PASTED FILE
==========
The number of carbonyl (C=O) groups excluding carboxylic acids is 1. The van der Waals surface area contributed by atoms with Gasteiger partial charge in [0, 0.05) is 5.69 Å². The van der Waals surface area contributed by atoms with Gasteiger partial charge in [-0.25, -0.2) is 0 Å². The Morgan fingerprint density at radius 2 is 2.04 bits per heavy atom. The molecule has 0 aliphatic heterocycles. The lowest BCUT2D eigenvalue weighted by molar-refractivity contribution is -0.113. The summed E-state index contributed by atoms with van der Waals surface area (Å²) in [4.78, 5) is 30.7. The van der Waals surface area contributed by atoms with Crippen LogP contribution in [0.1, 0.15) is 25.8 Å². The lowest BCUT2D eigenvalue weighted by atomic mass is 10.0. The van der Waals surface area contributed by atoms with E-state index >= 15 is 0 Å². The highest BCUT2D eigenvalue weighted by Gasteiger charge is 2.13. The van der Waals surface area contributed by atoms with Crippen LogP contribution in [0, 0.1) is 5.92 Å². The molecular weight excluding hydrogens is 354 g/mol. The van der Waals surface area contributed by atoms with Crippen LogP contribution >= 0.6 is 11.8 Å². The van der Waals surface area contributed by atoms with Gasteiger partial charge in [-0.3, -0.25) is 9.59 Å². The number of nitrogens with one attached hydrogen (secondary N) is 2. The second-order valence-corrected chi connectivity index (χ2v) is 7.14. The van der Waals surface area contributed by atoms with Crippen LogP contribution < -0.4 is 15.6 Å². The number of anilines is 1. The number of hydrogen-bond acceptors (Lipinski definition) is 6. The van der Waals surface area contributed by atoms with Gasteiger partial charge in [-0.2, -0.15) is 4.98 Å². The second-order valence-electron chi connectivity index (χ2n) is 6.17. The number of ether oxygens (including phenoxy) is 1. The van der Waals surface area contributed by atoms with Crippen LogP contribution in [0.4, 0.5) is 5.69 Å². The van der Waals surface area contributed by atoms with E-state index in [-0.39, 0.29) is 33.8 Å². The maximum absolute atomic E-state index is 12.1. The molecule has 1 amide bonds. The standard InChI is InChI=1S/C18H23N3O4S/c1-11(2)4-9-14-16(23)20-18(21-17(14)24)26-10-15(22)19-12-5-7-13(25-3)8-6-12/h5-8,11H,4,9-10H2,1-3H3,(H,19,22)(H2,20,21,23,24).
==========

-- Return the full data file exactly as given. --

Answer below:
The number of carbonyl (C=O) groups excluding carboxylic acids is 1. The van der Waals surface area contributed by atoms with Gasteiger partial charge in [0, 0.05) is 5.69 Å². The van der Waals surface area contributed by atoms with Gasteiger partial charge in [-0.25, -0.2) is 0 Å². The Morgan fingerprint density at radius 2 is 2.04 bits per heavy atom. The molecule has 0 aliphatic heterocycles. The lowest BCUT2D eigenvalue weighted by molar-refractivity contribution is -0.113. The summed E-state index contributed by atoms with van der Waals surface area (Å²) in [4.78, 5) is 30.7. The van der Waals surface area contributed by atoms with Crippen LogP contribution in [0.1, 0.15) is 25.8 Å². The lowest BCUT2D eigenvalue weighted by atomic mass is 10.0. The van der Waals surface area contributed by atoms with E-state index >= 15 is 0 Å². The highest BCUT2D eigenvalue weighted by Gasteiger charge is 2.13. The van der Waals surface area contributed by atoms with Crippen LogP contribution in [0, 0.1) is 5.92 Å². The molecular weight excluding hydrogens is 354 g/mol. The van der Waals surface area contributed by atoms with Crippen LogP contribution >= 0.6 is 11.8 Å². The van der Waals surface area contributed by atoms with Gasteiger partial charge in [-0.3, -0.25) is 9.59 Å². The number of nitrogens with one attached hydrogen (secondary N) is 2. The second-order valence-corrected chi connectivity index (χ2v) is 7.14. The van der Waals surface area contributed by atoms with Crippen LogP contribution < -0.4 is 15.6 Å². The number of anilines is 1. The number of hydrogen-bond acceptors (Lipinski definition) is 6. The van der Waals surface area contributed by atoms with Gasteiger partial charge in [-0.2, -0.15) is 4.98 Å². The second-order valence-electron chi connectivity index (χ2n) is 6.17. The number of ether oxygens (including phenoxy) is 1. The van der Waals surface area contributed by atoms with Crippen LogP contribution in [0.4, 0.5) is 5.69 Å². The van der Waals surface area contributed by atoms with E-state index in [-0.39, 0.29) is 33.8 Å². The maximum absolute atomic E-state index is 12.1. The molecule has 1 amide bonds. The standard InChI is InChI=1S/C18H23N3O4S/c1-11(2)4-9-14-16(23)20-18(21-17(14)24)26-10-15(22)19-12-5-7-13(25-3)8-6-12/h5-8,11H,4,9-10H2,1-3H3,(H,19,22)(H2,20,21,23,24).